Those predicting the bubble will pop seem to forget the insatiable appetite by the Chinese for Australian real estate, and absolutely nothing is being done to stop them buying literally as many properties as they want. There has been talk of clamping down but still nothing is done. And they’re not just buying new apartments. They are buying anything and everything. It is very, very easy to get around the (lax) laws with proxies buying on their behalf, so it’s not even reported as foreign investing. The numbers are far, far higher than what we have been led to believe.

    Don’t get me wrong – I said years ago that the bubble had to pop because the fundamentals don’t stack up, but as long as the government allows open slather on our properties, prices will continue to become even more ridiculous. Remember, Canada closed down its visa program, Singapore and Hong Kong have made it harder for Chinese to buy, so many more billions of dollars looking for a home (laundry) are headed here.

    In addition, the government is hell-bent on growing the population of our cities as fast as possible. We keep getting told it’s a good thing (as if!).

  12. CanBuyWontBuy Says:

    @Nexus, the UK housing bubble is 20 years old and counting. The 2009 house price “crash” wasn’t really a crash. It was triaged by a base rate cut from 4.5% to 0.5% where it’s been since. House prices fell by 10 to 15% in 2009 and then recovered to levels now higher than their 2007 bubble peak. London is off the charts, as is much of SE England. Meanwhile wages have stagnated in the UK since 2008 so prices are actually the most unaffordable they’ve ever been in the UK.

    The UK – like many European countries – is also in an awful state financially speaking (yet has high house prices). The UK crash will be Greece on steroids when it blows up.

  13. Paul Says:

    @10 md.

    Foreign buyers, particularly the chinese, are just bandwagon jumpers. They will buy like crazy on the upswing and sell into the ground in a crash. Herd mentality.

  14. In Vino Veritas Says:

    @md

    Don’t like to worry you but China is about to release $US21 Trillion onto world investment markets by opening its financial borders. That’s a lot of chopsticks, probably enough to buy Sydney.

    http://www.bloomberg.com/news/articles/2015-06-25/with-21-trillion-china-s-savers-are-set-to-change-the-world

  15. Bill Says:

    I don’t know about you, but I think it’s perfectly reasonable to take out a half a million dollar loan on a shitty, “renovator’s delight” house in a horrible suburb on a $60,000 income right before the economy collapses.

  16. Bubby Says:

    I don’t think that Chinese money will be able to hold up the bubble. If they were the sole cause of Sydney house prices skyrocketing then the graph posted previously would not show skyrocketing mortgage finance commitments to investors.

  17. Me Says:

    Personally I believe the Government are aware that other external factors will tigger our own domestic problems especially the Real Estate Market. Who can guess what will trigger it as you have so many choices. The U.S. Debt, the bond bubble in every market globally, Japan’s debt, the Chinese debt, the Chinese Stock Market, Chinese Real Estate, the Euro more specifically Greece, Peurto Rico and the troubles, the lack of growth inches world in general, the derivatives market.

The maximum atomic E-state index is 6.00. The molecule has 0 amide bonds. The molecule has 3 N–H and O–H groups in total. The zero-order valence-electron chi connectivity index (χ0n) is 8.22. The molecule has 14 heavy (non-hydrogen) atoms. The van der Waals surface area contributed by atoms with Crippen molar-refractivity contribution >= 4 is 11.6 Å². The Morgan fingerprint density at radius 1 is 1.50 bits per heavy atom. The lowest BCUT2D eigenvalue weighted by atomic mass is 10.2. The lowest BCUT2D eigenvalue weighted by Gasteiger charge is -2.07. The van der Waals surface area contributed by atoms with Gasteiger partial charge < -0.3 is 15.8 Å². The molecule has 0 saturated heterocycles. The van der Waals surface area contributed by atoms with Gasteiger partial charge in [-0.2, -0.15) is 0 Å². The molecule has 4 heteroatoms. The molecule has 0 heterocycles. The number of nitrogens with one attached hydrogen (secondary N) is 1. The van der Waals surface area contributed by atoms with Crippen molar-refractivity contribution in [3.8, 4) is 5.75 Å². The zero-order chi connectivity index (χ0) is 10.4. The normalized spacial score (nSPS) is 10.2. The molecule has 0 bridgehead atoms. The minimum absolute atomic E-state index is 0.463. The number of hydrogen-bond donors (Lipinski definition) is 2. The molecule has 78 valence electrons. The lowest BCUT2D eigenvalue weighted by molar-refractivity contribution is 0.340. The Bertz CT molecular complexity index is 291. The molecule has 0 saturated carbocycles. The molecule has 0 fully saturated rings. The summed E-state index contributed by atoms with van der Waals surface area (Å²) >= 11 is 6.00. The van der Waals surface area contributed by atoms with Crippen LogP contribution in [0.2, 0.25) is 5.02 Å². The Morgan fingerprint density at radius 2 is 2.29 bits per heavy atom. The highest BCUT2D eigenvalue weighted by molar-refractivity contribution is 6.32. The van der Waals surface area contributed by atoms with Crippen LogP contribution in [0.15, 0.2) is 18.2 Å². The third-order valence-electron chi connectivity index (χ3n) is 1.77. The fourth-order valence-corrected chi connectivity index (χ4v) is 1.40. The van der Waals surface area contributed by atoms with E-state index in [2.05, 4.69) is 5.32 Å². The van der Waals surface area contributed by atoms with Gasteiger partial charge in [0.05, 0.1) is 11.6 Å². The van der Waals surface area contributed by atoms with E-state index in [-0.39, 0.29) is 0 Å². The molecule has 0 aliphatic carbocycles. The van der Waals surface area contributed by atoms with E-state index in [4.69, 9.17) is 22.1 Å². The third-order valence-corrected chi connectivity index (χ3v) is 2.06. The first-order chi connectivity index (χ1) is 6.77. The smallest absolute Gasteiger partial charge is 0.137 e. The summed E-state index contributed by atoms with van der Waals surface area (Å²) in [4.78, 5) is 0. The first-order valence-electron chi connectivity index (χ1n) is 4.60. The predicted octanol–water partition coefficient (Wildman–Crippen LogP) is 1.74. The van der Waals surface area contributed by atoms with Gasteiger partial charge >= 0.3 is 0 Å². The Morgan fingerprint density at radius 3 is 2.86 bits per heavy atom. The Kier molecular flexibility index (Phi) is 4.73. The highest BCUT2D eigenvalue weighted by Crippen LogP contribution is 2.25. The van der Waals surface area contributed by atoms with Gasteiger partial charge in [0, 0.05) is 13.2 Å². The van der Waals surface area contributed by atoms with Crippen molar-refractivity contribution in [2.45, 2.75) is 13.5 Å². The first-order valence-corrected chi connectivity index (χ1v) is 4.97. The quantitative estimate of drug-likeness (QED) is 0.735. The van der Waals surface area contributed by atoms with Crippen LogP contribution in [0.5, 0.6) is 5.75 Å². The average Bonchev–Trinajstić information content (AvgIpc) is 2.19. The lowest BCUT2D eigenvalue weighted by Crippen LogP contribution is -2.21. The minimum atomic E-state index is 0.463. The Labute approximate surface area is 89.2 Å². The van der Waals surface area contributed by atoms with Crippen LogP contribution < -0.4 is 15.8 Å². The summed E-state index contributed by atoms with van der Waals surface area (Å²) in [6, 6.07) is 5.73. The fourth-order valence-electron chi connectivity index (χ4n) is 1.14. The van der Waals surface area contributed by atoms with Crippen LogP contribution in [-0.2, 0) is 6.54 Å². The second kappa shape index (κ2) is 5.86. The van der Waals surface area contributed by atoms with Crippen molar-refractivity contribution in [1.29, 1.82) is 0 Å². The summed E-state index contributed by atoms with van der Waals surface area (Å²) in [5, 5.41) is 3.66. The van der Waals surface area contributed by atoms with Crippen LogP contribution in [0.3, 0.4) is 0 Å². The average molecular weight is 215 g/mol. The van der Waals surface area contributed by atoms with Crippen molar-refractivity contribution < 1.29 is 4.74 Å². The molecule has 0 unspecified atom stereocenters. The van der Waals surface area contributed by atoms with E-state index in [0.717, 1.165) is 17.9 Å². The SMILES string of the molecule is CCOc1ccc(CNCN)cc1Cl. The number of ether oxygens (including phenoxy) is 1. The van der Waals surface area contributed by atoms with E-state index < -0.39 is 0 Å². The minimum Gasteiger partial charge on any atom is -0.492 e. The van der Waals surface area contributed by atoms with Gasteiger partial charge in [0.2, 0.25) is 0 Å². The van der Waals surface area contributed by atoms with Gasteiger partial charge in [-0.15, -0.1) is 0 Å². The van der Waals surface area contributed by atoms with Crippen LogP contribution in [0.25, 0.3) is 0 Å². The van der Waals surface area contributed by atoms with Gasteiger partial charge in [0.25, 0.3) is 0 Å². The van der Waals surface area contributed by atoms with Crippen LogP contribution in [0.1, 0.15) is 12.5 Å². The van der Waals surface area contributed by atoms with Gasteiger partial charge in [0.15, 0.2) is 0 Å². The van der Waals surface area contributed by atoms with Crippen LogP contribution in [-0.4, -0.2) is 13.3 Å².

The GFC never left, they just put a bandaid on the world.

    I will stock just here…..I could go on and all of you could name many more examples. Something will give one day but in the meantime why pay stupid prices for any asset especially debt funded ones like Real Estate. Yes Australians are dumb , probably the dumbest and I say this because they have witnessed it before.

  18. Patrick Says:

    If prices are at record highs and relates at record lows, on a line graph it’s simple.

    These numbers can either grow further apart and cause economic distortions or it will converge to higher rates and lower values. Those who borrowed heavily are now sweating over their jobs.
    Last weeks Grand Designs had a modern build by the sea for under $1m. Upstairs from me paid $930,000 + legals for a 1960’s 3br unit on Sydney’s northern beaches 3 months ago. $930,000 is a lot of hours at work. Hope it lasts.

    For me this is very interesting times. I have zero debts. Zero. Also zero assets and zero spare cash. I have a job and live in a family owned property. I spend a lot of time with my kids at the beach, not at some open house stunt soaked in saliva, I get to listen to lots of music and cook with red wine or beer in hand. LG.

    Bottom line for me is, when it’s cold and wet, I’m warm and dry. And I’m grateful. Full stop.

  19. Tim Horan Says:

    @Patrick

    Interesting times indeed. Sounds like you have your head together while most are busy losing theirs’.

  20. 56andoverit Says:

    “In a time of universal deceit, telling the truth is a revolutionary act.” Thankyou and keep up the good work on factual graphs and articles.

  21. THEO Says:

    The corrupt Hockey must be investigated. He obviously has a conflict of interest being from parents who were both Real Estate agents and having a millionaire wife who is also a banker. I call upon law institutions in Australia to launch an investigation into Hockey and his political party’s campaign funding. Is there anyone who knows how to begin this?

  22. WA-renter Says:

    Interesting…

    The rental property next to ours in Perth has recently become vacant. The previous tenants moved out 3 weeks ago – bought their own property (happy for them – hope it works out for ’em) – with the lease finishing this week.

    When they gave notice, adverts immediately went up for new tenants – as expected – at the current weekly rate. So adverts started about 4 weeks ago. In that time, there has been a reduction of $40 down from the original asking price ($10pw), and it appears there’s no evidence of applications for the property.

    Coinciding with another two rental properties in the street about to have their build finished within the next month, and two other blocks of land each with 3 and 4 dwellings started to have foundations laid… and two other blocks up for sale – all in the same street, in a suburb 10 – 15 mins south of the Perth CBD.